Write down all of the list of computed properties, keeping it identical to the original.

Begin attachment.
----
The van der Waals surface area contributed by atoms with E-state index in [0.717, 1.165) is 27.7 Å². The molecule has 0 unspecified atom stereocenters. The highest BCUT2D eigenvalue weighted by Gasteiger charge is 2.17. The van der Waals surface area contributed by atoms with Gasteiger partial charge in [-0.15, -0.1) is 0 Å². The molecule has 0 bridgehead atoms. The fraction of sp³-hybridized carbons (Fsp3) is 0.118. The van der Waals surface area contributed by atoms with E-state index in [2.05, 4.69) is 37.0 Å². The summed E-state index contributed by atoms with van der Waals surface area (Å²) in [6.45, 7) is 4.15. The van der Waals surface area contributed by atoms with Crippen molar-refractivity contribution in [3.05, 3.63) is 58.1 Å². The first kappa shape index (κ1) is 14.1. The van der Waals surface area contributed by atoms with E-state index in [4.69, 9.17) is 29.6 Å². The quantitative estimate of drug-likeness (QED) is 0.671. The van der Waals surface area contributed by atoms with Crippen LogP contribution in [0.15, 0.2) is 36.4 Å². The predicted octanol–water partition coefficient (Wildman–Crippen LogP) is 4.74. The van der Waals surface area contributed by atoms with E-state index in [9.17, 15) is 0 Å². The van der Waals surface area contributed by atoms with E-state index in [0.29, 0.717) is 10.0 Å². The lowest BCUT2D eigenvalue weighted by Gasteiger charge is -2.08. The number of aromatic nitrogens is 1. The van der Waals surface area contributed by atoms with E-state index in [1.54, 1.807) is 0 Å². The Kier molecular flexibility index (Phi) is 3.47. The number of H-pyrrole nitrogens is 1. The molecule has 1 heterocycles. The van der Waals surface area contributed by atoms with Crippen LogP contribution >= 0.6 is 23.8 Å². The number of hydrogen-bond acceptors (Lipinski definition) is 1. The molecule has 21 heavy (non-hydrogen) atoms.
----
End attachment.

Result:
The van der Waals surface area contributed by atoms with E-state index in [0.717, 1.165) is 27.7 Å². The molecule has 0 unspecified atom stereocenters. The highest BCUT2D eigenvalue weighted by Gasteiger charge is 2.17. The van der Waals surface area contributed by atoms with Gasteiger partial charge in [-0.15, -0.1) is 0 Å². The molecule has 0 bridgehead atoms. The fraction of sp³-hybridized carbons (Fsp3) is 0.118. The van der Waals surface area contributed by atoms with E-state index in [2.05, 4.69) is 37.0 Å². The summed E-state index contributed by atoms with van der Waals surface area (Å²) in [6.45, 7) is 4.15. The van der Waals surface area contributed by atoms with Crippen molar-refractivity contribution in [3.05, 3.63) is 58.1 Å². The first kappa shape index (κ1) is 14.1. The van der Waals surface area contributed by atoms with E-state index in [4.69, 9.17) is 29.6 Å². The quantitative estimate of drug-likeness (QED) is 0.671. The van der Waals surface area contributed by atoms with Crippen LogP contribution in [0.15, 0.2) is 36.4 Å². The predicted octanol–water partition coefficient (Wildman–Crippen LogP) is 4.74. The van der Waals surface area contributed by atoms with E-state index in [9.17, 15) is 0 Å². The van der Waals surface area contributed by atoms with E-state index in [0.29, 0.717) is 10.0 Å². The lowest BCUT2D eigenvalue weighted by Gasteiger charge is -2.08. The number of aromatic nitrogens is 1. The van der Waals surface area contributed by atoms with E-state index in [1.54, 1.807) is 0 Å². The Kier molecular flexibility index (Phi) is 3.47. The number of H-pyrrole nitrogens is 1. The molecule has 1 heterocycles. The van der Waals surface area contributed by atoms with Crippen LogP contribution >= 0.6 is 23.8 Å². The number of hydrogen-bond acceptors (Lipinski definition) is 1. The molecule has 21 heavy (non-hydrogen) atoms.